#15 The Lunchbox (July 20th, 2014 via Netflix – 4 stars)
Saajan, (Irrfan Kahn) an accountant in Mumbai receives the wrong lunchbox from the famous lunchbox delivery service. This one is from Ila (Nimrat Kaur), a young wife and mother, rather than the restaurant he expects. Through a series of notes, they become involved in each others' lives, culminating a deep friendship. Meanwhile, he trains his replacement, a poor young man. This touching film from India made me laugh and smile. The ending, which I won’t give away, resists simple closure, and seemed, to me, to fit perfectly. I hope to see more of this director and these actors make it across the pond to American cinemas and onto my radar.
#14 Life Itself (August 10, 2014 at the Cameo Theater – 4 stars)
The George Ebert biopic. A warm tribute made by people who loved him, this film is a tearjerker (it certainly made me cry), though it isn’t necessarily sad. Ebert died after a long struggle with cancer, but also after an amazing and exciting career in film journalism, and with a deeply loved wife and family. It would be impossible to underestimate the effect he had on the film industry, and the movie delves into his sometimes volatile relationship with Gene Siskel. I know my first introduction to film criticism was watching Siskel and Ebert with my parents when I was kid. This film reminded me why he made me, and so many other people, want to go to the movies.
#13 Begin Again (July 23, 2014 at the Cameo Theater – 4 stars)
In some ways, this is an old story. Gretta (Keira Knightly), a singer-songwriter, comes to New York with her just-about-to-make-it boyfriend Dave (Adam Levine). Fame breaks them up. On the night she moves in with Steve (James Corden), only a friend, she also meets Dan (Marc Ruffalo). Dan has been recently fired from his own music company, but when he hears Gretta play at an open mic night, the arrangement of her song blooms in his head (and for the studio audience). He convinces her to work with him, and they produce an album all recorded in various famous spots in New York City. One of the best things about this movie is that it is not a romance between the main characters. As Dan repairs his relationship with his estranged wife and fed-up daughter, Gretta gets ready to make it on her own. Sure, the film has the clichéd “will she take her ex back” and “will they use his old record label?” But both moments work well—and the music and acting are so good—that they show that originality isn’t always the key to great films; recurring myths done well are beautiful, too.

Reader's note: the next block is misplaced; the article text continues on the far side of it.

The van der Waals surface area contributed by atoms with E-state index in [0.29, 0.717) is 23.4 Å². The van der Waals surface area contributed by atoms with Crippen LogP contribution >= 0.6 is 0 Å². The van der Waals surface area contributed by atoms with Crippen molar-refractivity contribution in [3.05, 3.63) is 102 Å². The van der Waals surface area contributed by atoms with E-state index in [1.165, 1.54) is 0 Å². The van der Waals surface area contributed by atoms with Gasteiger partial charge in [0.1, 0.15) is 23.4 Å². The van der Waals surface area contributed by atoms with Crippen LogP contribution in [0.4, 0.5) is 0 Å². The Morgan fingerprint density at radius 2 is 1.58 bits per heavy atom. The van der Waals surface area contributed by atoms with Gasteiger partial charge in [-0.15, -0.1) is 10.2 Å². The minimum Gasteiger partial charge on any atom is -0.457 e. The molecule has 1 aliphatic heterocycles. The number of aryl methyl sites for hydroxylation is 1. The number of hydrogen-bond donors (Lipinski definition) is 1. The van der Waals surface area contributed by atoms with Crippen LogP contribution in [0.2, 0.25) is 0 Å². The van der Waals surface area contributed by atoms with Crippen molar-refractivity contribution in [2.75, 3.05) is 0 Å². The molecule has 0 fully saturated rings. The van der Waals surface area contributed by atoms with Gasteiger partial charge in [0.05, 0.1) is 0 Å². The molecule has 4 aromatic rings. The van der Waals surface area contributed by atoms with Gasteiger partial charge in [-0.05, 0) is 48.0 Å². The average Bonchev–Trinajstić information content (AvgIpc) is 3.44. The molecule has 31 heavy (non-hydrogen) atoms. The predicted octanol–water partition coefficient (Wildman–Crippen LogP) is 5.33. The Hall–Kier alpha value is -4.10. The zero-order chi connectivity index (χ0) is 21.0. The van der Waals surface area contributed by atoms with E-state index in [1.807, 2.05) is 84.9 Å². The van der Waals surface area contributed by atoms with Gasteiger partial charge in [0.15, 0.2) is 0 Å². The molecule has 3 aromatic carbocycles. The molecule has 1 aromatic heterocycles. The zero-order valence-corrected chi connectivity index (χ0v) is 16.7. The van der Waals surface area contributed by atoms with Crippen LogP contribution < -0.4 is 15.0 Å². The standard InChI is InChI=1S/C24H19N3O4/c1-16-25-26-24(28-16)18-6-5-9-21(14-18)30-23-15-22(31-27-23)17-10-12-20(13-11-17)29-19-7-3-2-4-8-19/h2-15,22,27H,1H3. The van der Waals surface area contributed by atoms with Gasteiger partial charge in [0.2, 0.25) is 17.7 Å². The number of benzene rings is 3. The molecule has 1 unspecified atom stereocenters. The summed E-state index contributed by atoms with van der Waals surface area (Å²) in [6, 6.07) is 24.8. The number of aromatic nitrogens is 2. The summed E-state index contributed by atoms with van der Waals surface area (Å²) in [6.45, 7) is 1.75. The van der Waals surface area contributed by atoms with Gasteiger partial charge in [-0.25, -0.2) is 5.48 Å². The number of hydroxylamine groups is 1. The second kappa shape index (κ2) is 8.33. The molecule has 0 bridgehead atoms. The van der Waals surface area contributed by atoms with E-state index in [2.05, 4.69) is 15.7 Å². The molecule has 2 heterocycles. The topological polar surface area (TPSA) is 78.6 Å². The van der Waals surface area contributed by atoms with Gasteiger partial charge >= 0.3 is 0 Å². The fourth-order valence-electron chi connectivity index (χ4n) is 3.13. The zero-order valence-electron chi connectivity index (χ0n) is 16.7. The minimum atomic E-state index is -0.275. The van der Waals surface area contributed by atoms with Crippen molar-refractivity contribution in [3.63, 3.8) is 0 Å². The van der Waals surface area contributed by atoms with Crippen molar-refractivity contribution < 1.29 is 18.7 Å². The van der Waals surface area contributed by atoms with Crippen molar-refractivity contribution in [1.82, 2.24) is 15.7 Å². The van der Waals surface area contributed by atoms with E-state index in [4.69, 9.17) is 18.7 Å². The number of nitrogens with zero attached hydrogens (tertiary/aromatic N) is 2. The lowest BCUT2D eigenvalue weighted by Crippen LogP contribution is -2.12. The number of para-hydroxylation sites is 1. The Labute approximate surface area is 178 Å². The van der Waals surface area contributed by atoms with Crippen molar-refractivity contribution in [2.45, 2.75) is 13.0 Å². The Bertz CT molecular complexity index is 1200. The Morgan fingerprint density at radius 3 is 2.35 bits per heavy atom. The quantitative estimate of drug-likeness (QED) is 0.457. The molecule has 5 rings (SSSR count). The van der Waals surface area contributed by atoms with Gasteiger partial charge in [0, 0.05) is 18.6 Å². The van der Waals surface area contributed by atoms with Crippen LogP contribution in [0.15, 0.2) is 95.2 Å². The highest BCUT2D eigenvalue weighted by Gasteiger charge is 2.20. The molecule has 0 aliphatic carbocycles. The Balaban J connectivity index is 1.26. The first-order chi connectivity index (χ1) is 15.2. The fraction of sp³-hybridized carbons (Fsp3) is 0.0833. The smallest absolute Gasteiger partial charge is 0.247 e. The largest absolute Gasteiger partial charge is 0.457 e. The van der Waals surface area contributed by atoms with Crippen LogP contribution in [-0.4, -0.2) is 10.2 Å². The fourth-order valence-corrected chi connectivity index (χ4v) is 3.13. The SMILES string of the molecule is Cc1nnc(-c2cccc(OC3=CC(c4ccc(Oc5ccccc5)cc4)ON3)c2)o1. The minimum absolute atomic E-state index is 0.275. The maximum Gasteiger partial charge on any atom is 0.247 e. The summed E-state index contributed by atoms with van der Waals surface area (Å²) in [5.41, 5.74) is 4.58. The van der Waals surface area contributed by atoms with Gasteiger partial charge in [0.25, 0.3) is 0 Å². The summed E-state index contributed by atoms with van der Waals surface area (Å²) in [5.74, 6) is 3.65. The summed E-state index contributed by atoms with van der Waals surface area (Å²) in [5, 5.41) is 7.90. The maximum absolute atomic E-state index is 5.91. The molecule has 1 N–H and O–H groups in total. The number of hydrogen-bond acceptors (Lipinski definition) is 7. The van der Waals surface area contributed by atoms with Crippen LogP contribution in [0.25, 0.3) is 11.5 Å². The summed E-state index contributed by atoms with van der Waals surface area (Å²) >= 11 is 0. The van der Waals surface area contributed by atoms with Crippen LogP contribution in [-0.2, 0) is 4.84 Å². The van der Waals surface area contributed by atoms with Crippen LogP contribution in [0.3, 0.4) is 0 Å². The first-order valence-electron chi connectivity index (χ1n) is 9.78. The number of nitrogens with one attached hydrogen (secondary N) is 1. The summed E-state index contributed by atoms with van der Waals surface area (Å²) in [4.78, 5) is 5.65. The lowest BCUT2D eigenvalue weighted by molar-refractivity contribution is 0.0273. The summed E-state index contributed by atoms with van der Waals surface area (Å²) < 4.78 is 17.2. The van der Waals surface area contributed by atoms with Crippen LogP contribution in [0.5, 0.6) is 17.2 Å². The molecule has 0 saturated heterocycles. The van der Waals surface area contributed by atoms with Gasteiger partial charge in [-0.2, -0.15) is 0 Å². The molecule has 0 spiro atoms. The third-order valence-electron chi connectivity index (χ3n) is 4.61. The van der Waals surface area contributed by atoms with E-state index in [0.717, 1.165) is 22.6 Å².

#12 Chef (July 7, 2014 at the Cameo Theater – 4.25 stars)
This movie made the list for no other reason than I loved it. It’s predictable, but like I said about Begin Again, that’s not necessarily a bad thing. Carl Casper (Jon Favreau) loses his job as an executive chef after a particularly public Twitter fight with a critic (Oliver Platt). He ends up starting a food truck to get back to the food he likes to cook, and takes his son (Emjay Anthony) along for the ride. Of course it’s a success, and of course he repairs his marriage to Inez (Sofia Vergara). Of course it leads to a fabulous new restaurant partially funded by aforementioned critic, who had loved his early cooking. What makes this movie great is the acting (plus a fun near-cameo by Robert Downey Jr.), and Favreau’s clear, genuine passion for the food he’s cooking. And he can cook. That passion transfers to his character and then to the audience. Another sweet family movie (yes, I’m sensing a theme in my choices), but one that tops the list.
#11: The Lego Movie (February 16, 2014 at Carmike Theater – 4.5 stars)
And so we get to the blockbuster part of the list. Oliver was unsure about The Lego Movie, but I had wanted to see it from trailer 1. With sufficient good reviews, we headed to see it. This movie is a blast—a blockbuster animation movie, a silly kids movie, a slapstick comedy for adults, and a hidden family film all in one. Chris Pratt is great as the voice of Emmett, an ordinary constructor worker who finds himself “the special.” It brings together Batman, Gandalf, Shakespeare, the DC characters, Shaquille O’Neil, and many more as “master builders” who create worlds with the legos in their world. Plus, the father / son stuff at the end is tear-jerker worthy. “Everything is AWESOME! Everything is cool when you’re part of a team. EVERYTHING IS AWESOME!” There. Now it’s stuck in your head, too.